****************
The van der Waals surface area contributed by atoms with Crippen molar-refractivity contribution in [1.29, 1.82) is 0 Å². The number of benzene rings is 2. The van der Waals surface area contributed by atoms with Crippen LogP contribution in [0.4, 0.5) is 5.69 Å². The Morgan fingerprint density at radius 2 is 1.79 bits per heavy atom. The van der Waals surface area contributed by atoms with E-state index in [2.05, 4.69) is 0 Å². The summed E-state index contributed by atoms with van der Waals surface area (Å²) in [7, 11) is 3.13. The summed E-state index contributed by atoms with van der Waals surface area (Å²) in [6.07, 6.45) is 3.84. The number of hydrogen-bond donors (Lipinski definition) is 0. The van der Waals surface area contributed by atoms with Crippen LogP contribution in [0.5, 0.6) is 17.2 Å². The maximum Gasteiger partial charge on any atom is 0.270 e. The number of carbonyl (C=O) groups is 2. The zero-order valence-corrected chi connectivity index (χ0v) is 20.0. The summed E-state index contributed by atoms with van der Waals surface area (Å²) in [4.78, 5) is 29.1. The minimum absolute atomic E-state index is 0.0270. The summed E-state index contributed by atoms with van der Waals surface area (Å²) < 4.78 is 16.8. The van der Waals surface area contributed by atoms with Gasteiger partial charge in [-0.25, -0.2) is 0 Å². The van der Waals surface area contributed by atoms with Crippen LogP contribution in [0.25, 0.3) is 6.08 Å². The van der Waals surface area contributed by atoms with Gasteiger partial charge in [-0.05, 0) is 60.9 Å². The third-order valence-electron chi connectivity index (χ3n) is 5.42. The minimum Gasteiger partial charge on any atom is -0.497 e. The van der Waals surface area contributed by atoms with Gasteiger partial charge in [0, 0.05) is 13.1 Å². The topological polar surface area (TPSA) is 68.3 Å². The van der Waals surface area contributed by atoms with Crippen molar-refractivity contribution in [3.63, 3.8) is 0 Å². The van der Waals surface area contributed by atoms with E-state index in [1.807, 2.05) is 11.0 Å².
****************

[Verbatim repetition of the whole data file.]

The van der Waals surface area contributed by atoms with Crippen molar-refractivity contribution in [1.29, 1.82) is 0 Å². The number of benzene rings is 2. The van der Waals surface area contributed by atoms with Crippen LogP contribution in [0.4, 0.5) is 5.69 Å². The Morgan fingerprint density at radius 2 is 1.79 bits per heavy atom. The van der Waals surface area contributed by atoms with E-state index in [2.05, 4.69) is 0 Å². The summed E-state index contributed by atoms with van der Waals surface area (Å²) in [7, 11) is 3.13. The summed E-state index contributed by atoms with van der Waals surface area (Å²) in [6.07, 6.45) is 3.84. The number of hydrogen-bond donors (Lipinski definition) is 0. The van der Waals surface area contributed by atoms with Crippen LogP contribution in [0.5, 0.6) is 17.2 Å². The maximum Gasteiger partial charge on any atom is 0.270 e. The number of carbonyl (C=O) groups is 2. The zero-order valence-corrected chi connectivity index (χ0v) is 20.0. The summed E-state index contributed by atoms with van der Waals surface area (Å²) in [4.78, 5) is 29.1. The minimum absolute atomic E-state index is 0.0270. The summed E-state index contributed by atoms with van der Waals surface area (Å²) < 4.78 is 16.8. The van der Waals surface area contributed by atoms with Gasteiger partial charge in [-0.25, -0.2) is 0 Å². The van der Waals surface area contributed by atoms with Crippen LogP contribution in [0.25, 0.3) is 6.08 Å². The van der Waals surface area contributed by atoms with Gasteiger partial charge in [-0.05, 0) is 60.9 Å². The third-order valence-electron chi connectivity index (χ3n) is 5.42. The minimum Gasteiger partial charge on any atom is -0.497 e. The van der Waals surface area contributed by atoms with Gasteiger partial charge in [0, 0.05) is 13.1 Å². The topological polar surface area (TPSA) is 68.3 Å². The van der Waals surface area contributed by atoms with Crippen molar-refractivity contribution in [3.63, 3.8) is 0 Å². The van der Waals surface area contributed by atoms with E-state index in [1.807, 2.05) is 11.0 Å².